When I first went to Venezuela, I promised to come back as soon as I could. I was captivated by the country for its culture and for the joyfulness of the people despite the social, political and economic situation they continue to be in. Though I will never admit that I prefer other beaches over the ones in my own country, Los Roques made me feel as sublime as I did when visiting the Baños in Ecuador for the first time or the beaches I usually visit in Nizao.
Unfortunately, for security reasons, my dream of returning to Los Roques continues to be postponed. When buying a ticket to Ecuador with a stop though Venezuela, I never expected things to become so complicated and risky. I don’t know if my detention there had something to do with the fact that a few weeks before I participated in a conference entitled “Socialism in the 21st Century,” but my experience in the Maiquetía airport was anything but pleasurable.
I had already heard about the internal movements and mafias in Venezuela, but I think part of me wanted to see the danger of being detained for myself, as well as how critical the situation had become. Continuing with the research work I did when I went in 2014, I wondered if it really was worse then it was when I went the first time.
The first mistake was the fault of the airline, Aserca, as they allowed me to board a flight to Venezuela without having a visa. At the ticket desk I specifically asked about transferring suitcases for the second flight, and they assured me there would be no problem. I had even called ahead to ask about it, and confirmed I could travel without risk of not reaching my final destination.
In preparation for meeting my in-laws in Ecuador for the first time, I packed all of my favorite scarves and my camera. But when I was detained at the airport for several hours — they were reviewing my passport without providing much explanation — I told them desperately that I was willing to lose my luggage if it meant getting to Quito on time. I called all of my friends who are lawyers, politicians and diplomats, thinking they might be able to help me get out of Venezuela.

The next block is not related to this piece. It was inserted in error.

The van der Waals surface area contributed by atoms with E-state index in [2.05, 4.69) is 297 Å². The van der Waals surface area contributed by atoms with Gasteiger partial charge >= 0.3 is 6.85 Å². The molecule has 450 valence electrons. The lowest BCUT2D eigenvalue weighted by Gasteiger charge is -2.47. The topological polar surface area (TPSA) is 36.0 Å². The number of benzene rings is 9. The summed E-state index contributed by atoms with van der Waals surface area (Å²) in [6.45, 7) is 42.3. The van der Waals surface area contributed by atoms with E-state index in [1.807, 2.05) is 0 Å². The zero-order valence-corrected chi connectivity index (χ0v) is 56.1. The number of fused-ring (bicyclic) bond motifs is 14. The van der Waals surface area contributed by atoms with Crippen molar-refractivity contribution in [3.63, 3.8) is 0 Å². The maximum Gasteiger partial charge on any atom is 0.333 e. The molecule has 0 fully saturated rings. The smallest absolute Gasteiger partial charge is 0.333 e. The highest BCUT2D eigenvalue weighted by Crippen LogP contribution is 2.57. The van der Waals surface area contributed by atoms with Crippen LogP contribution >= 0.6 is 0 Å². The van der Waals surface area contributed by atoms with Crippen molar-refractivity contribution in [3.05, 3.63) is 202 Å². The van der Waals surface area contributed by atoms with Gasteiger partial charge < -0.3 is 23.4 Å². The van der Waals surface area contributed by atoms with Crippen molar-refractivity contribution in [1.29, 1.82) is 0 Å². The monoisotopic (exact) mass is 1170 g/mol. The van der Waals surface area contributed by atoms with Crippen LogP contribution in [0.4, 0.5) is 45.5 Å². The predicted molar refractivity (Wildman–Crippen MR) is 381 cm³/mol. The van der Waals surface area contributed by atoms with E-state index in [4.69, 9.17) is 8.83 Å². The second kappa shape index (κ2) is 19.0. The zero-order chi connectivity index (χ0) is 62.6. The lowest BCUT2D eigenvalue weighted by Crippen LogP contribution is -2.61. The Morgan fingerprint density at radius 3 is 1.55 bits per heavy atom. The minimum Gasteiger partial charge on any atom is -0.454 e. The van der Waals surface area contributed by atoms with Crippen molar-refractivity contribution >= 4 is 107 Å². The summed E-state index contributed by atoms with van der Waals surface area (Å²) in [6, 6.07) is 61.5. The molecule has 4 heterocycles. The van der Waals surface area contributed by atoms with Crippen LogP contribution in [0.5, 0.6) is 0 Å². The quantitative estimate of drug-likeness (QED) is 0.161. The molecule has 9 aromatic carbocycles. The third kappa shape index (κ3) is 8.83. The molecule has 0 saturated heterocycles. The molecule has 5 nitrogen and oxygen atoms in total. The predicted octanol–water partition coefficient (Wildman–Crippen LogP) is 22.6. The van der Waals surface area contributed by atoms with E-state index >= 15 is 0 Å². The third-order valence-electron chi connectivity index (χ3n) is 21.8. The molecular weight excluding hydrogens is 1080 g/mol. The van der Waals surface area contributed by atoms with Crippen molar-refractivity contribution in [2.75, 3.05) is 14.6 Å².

I soon learned that airport officials stop most people who seem likely to be carrying American dollars, attempt to make them believe they have no rights within the boundaries of immigration control, and thus force them to spend money on a new ticket. More than six people were in the same situation with me.
It seems that the scammers at the airport do not like colorful garments or perhaps it is too hot in Caracas for wool coats, because they only stole boxes of candles that I carried as a gift. Mixed berries has always been one of my favorite fragrances, but I didn’t think it was so irresistible as to bring out the worst in a person.
The situation in Venezuelan is indeed shameful, as honest individuals who want to live happy, normal lives have been forced to flee the country. As much as I support globalization and regional integration, especially when it comes to the arts, I would love if corruption and oppression weren’t so integrated into that process right now.
The truth is, sometimes we have no other choice but to flee, or embark upon new projects to grow in hopes that when we return home things will be better and we’ll be more understood. Dear leaders of socialist parties, I suggest you start burning lavender candles and using coconut face masks. I find they are the best for relaxation and thinking clearly.
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